Posts Tagged ‘Rabbi Rami Shapiro’

humility and disaster

May 13, 2010
Rabbi Rami comments on religious responses to the flood, with a healthy contempt for those who
see in their personal escape from damage and death, the blessing of a god also constructed in their image that blesses them while sweeping away their neighbors’ homes, livelihoods, and even lives.
Well-spoken, Rami.

But to me, a non-religious (but still humble and, if you like, “spiritual”) response seems more to the point: humane compassion for the victims, a better and more ecologically-informed understanding of nature and the climatic conditions responsible for extreme weather events,  more pro-active flood-preparedness, a resolve to meet future crises as efficiently and cooperatively as humanly possible, and above all (as you say): the admission that disaster is a looming and permanent possibility of life on earth about which we know little. What we do know, or by now should, is that we humans can  rely on no one but ourselves to bail when the waters rise.

We must save ourselves. We must get, in Rami’s words, beyond religion.

corrections

January 13, 2010

I was praising my colleague Rabbi Rami the other day, for the cosmopolitan/pluralistic spirit of his openness to the arcana of Hindu spirituality in peaceful coexistence with his equally distinctive native cultural identity. He follows up here:

God is change, reality is change, you and I are change. Note I didn’t say we are changing for that implies we are something that changes into something else. This is not so. To be change is to be nothing at all. The “I” I feel myself to be at this moment is not the same as the I, I felt myself to be a moment ago. What ties moments together is the narrative I spin about who I am. The story creates a continuity that reality rejects.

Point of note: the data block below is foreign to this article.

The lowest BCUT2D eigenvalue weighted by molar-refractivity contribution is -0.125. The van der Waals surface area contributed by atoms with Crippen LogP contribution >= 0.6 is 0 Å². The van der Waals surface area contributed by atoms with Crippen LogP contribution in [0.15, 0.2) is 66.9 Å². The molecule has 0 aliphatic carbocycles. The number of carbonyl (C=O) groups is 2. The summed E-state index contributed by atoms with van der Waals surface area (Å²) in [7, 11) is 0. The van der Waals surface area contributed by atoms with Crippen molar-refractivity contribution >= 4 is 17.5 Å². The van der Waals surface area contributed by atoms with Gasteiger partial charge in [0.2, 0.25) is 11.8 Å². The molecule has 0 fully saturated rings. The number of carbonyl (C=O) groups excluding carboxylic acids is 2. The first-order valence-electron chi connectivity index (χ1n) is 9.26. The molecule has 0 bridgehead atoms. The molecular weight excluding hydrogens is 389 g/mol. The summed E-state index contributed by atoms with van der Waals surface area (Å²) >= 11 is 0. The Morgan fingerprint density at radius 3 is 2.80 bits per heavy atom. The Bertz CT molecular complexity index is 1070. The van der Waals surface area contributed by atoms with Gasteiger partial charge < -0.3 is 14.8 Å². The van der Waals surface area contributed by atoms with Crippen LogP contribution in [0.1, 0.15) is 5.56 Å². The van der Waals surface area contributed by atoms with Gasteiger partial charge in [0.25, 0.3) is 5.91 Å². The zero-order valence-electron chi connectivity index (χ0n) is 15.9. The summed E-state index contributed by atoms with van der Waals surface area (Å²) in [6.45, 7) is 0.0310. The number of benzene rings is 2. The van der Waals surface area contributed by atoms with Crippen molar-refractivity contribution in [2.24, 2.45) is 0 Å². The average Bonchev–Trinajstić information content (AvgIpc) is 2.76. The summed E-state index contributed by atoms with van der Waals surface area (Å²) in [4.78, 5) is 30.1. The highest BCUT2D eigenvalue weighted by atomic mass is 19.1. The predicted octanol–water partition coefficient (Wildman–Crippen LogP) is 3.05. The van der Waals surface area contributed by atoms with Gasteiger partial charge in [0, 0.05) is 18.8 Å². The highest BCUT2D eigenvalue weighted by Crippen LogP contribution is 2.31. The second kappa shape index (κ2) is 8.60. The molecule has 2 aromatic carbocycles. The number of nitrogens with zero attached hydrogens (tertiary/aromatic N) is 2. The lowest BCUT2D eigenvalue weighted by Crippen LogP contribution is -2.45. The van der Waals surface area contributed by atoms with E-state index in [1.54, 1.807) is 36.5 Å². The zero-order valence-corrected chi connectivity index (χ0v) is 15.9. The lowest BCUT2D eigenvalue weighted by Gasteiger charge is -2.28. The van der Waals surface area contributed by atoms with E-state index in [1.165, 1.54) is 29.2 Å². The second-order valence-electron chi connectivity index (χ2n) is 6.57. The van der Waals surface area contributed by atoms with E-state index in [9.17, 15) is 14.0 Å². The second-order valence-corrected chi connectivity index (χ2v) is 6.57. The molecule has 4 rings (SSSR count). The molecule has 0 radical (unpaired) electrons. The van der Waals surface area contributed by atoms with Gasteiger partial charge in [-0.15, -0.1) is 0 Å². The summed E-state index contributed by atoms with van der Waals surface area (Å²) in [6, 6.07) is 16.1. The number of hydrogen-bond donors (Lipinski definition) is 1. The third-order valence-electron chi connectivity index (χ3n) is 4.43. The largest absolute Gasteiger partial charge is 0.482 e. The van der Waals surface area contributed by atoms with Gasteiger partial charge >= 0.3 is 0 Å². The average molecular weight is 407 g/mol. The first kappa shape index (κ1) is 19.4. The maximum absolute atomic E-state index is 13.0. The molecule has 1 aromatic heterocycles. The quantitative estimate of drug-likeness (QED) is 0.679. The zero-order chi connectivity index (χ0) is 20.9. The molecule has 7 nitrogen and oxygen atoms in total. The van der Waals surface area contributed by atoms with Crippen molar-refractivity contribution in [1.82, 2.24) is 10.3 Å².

Interesting. But here’s where the pragmatic radical empiricist (me) must part company with the Rabbi. The “I” changes, but there’s real continuity in experience. To change is not to be nothing, it’s to be something incomplete but in the making. Narrative spin may distort reality’s continuity but does not spin it from whole cloth, except in the purest cases of delusion and mania.

See, that was Goober‘s problem. (“It seems like the me that is really me and was bein’ held back by the I that I am is comin’ out all over my face.”) He tried to spin a self-narrative that conflicted with the reality of his actual relationships in Mayberry. This matters because it shows we can err in our interpretations of experience but can also correct our errors. “Corrections” make no sense in a world of pure discontinuity.  Like it or not, our stories have to fit the stubborn facts.  I happen to like it.

So, I respect many elements in the respective story-lines of Hinduism and Judaism and Christianity and Buddhism and Taoism and on and on (and on thru most ‘isms, insofar as they’re rooted in the actual experiences of real people). But I won’t become an Initiate myself. I’m keeping a respectful distance, it being the spin most in keeping with the continuities of my own experience.

Bertrand Russell

December 2, 2009

Our whirlwind recap of the history of philosophy brings us into the twentieth century today. Where to begin? I nominate Bertrand Russell (1872-1970), logical atomist and comic book hero, arguably the most famous, influential, witty “public intellectual” of all time, and an old atheist.